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A Community Built on WordsThe Constitution in History and Politics$
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H. Jefferson Powell

Print publication date: 2002

Print ISBN-13: 9780226677231

Published to Chicago Scholarship Online: March 2013

DOI: 10.7208/chicago/9780226677224.001.0001

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1944: Constitutional Injustice

1944: Constitutional Injustice

Chapter:
XXI. 1944: Constitutional Injustice
Source:
A Community Built on Words
Publisher:
University of Chicago Press
DOI:10.7208/chicago/9780226677224.003.0022

At the time of the attack on Pearl Harbor that brought the United States into World War II, three federal agencies—the FBI, the Office of Naval Intelligence, and Army Intelligence—were engaged in surveillance of, and investigation into the loyalty of, residents of the United States who were of Japanese origin or descent. These investigations focused on Japanese Americans living on the West Coast and in Hawaii, but did not differentiate between citizens and resident aliens. As a result of their work, the agencies were “confident that they had identified all potential subversives,” and within three weeks of Pearl Harbor, the majority of these suspects had been arrested. “With the completion of these arrests, the FBI and the Justice Department were satisfied that Japanese-Americans no longer posed any threat to national security.”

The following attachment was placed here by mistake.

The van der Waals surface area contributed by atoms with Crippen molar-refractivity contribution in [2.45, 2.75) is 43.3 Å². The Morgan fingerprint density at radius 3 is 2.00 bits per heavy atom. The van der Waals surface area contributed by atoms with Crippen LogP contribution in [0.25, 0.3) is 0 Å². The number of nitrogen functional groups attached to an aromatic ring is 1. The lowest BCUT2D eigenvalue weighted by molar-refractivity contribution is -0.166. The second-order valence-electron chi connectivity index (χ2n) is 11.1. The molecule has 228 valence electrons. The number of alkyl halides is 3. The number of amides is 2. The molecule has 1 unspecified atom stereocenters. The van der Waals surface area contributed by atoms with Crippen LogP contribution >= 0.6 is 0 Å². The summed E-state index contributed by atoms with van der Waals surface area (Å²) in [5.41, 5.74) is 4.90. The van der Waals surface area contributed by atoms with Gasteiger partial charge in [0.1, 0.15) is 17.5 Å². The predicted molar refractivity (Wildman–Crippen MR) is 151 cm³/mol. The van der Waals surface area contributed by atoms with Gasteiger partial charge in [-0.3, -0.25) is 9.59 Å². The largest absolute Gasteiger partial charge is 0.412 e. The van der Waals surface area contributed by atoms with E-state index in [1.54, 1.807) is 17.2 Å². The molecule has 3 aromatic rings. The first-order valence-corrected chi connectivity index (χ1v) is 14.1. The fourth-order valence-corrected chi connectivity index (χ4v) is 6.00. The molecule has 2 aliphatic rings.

Keywords:   Pearl Harbor, arrests, federal agencies, Japanese-Americans, national security, resident aliens, West Coast

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